By Kath Gannaway
Book reveals how powerful vested interests destroyed Coranderrk…
A book launched on Sunday 9 July is set to turn the traditional understanding behind the final closure of Coranderrk Aboriginal Station on its head.
Author Mick Woiwod launched the book, Barak vs The Black Hats of Melbourne, at the Rosina Auditorium in the grounds of the Abbotsford Convent as part of Naidoc Week.
The latest of Mick Woiwood’s 21 history books, the 350 page volume is the culmination of half a life-time of passion for the history and stories of Aboriginal Victoria and the result of decades of research.
The question that always puzzled Mick was why Coranderrk, a successful and productive enterprise on the Yarra River at Healesville, had ultimately failed.
Accepted, he said, was that European settlement had removed the Wurundjeri people from their traditional hunting grounds in the first place, but the final 1924 removal of the last of the Coranderrk Aboriginals from the station was a mystery that played on his mind.
Speaking from his home in Eltham, he said his interest in Australia’s first people started early as a boy living in Frankston.
His grandfather pointed out mounds of shells as they walked along the beach together, he said.
“That’s where blackfellas used to sit and eat their dinner,” he told me.
“That got me thinking,” he added.
It was a seed that led the 60-year-old bricklayer to a university degree and spend the past 27 years researching and writing history books, many of them documenting the life and times of post-European Aboriginal settlement.
The clue that set him on his detective-like research for Barak vs The Black Hats was just a few words.
“I found the clue at the State Library; no bigger than a postage stamp, about 25 words in a newspaper,” he said.
“Coranderrk blacks alleged to have shot 10 deer”.
“It didn’t say any more than that,” he said.
It was new information that could explain why the Board for the Protection of Aborigines had changed almost overnight.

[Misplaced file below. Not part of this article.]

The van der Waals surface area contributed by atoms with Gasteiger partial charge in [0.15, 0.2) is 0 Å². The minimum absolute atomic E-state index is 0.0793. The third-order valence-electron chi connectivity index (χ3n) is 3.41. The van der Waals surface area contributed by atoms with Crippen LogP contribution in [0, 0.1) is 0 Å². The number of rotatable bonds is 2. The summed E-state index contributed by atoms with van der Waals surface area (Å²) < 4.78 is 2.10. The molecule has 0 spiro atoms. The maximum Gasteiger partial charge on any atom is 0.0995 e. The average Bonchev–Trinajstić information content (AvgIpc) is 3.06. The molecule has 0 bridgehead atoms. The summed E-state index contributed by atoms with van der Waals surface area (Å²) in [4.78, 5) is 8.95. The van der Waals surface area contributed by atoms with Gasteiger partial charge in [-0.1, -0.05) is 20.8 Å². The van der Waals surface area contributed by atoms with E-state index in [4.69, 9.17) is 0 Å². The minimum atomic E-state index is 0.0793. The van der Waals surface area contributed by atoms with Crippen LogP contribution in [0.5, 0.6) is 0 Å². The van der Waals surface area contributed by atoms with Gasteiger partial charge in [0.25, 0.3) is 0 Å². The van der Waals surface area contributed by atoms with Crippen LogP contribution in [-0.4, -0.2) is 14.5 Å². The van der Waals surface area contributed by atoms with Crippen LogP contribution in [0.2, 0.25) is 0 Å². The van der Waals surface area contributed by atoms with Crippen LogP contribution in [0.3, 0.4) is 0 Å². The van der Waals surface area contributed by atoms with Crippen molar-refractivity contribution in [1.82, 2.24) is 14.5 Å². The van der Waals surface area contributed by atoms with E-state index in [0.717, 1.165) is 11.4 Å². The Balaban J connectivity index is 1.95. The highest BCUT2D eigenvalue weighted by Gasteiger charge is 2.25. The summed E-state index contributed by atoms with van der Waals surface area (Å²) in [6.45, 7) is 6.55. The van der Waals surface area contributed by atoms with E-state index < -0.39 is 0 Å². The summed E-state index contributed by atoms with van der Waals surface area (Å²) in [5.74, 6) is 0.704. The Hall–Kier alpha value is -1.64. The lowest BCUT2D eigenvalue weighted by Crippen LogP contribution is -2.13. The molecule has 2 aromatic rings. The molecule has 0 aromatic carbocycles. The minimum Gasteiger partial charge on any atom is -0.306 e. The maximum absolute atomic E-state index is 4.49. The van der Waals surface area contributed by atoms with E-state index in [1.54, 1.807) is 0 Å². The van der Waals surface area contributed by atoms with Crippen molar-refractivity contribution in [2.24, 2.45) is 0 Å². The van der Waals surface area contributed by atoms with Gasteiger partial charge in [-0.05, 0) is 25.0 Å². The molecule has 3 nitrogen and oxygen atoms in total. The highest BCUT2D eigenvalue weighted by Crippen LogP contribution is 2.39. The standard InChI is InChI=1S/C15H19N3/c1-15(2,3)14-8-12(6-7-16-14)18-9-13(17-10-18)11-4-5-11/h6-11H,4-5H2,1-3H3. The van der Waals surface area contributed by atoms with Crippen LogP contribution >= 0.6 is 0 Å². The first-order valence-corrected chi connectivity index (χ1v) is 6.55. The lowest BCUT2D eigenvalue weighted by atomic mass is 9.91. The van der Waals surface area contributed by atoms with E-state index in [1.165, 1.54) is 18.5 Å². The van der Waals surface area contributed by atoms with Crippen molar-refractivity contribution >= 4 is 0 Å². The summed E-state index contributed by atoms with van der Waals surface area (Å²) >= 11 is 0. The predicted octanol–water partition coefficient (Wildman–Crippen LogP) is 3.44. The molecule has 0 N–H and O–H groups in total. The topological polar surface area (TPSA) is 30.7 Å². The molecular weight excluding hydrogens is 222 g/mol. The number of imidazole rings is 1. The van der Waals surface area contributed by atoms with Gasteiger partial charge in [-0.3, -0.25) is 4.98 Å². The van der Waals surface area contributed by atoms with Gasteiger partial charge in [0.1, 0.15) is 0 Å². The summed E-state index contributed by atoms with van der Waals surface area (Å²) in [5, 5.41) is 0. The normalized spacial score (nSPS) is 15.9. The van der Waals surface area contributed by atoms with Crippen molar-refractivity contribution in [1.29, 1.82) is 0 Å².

“I thought there had to be a connection,” he said.
That connection, he discovered was the very powerful and wealthy Victorian Acclimatisation Society.
Mick said his research shows it was the VAS that released the deer at Yering.
“They were nostalgic for the old country and had brought in rabbits, hares, foxes, starlings and the deer, including those that were shot by the Coranderrk Aboriginals.
Barak was among those who shot the deer, but it was ruled that as they had been released for shooting, there were no charges to be faced.
The book traces, through documents from that era, the clandestine moves behind the wealthy ‘Black Hats’ to close Coranderrk.
“In 1874, intent upon additional introductions onto their land, these Black Hats had organised the dismissal of Coranderrk’s high-achieving manager,” Mick said.
When informed that William Barak had shot five of the released deer, they had taken control of the BPA and set about the expulsion of its residents.
Mick said Barak stood firm, leading a series of deputations into Melbourne, and blocked every move by the Black Hats to close Coranderrk.
Ultimately, Coranderrk was starved of funding and managers appointed with instructions to run the station into the ground.
It closed in 1924.
In a foreword to the book, Wurundjeri Elder, Aunty Joy Murphy Wandin AO, commended Mick for the book.
“It contains truths from the mouths of white English males who were obsesses with taking from a civilisation that had existed for thousands of years,” she said.
“Barak and our people were a caring and happy people,” she wrote.
“They were wise and productive. They were self-taught engineers of an industry condensed in nature.
“Mick’s book tells us of how the other side of the world lived, who only knew of richness in how they lived under a gilded roof, their expensive clothing and the golden coins; we were happy and caring people.”
Mick said it’s a book that sets the record straight, and he knows it will be controversial.
To hear Mick speak on the book, tune into The Conversation Hour with Jon Faine on ABC radio 774, Wednesday at 11am, when he will be a guest.
A launch is planned for Healesville in August.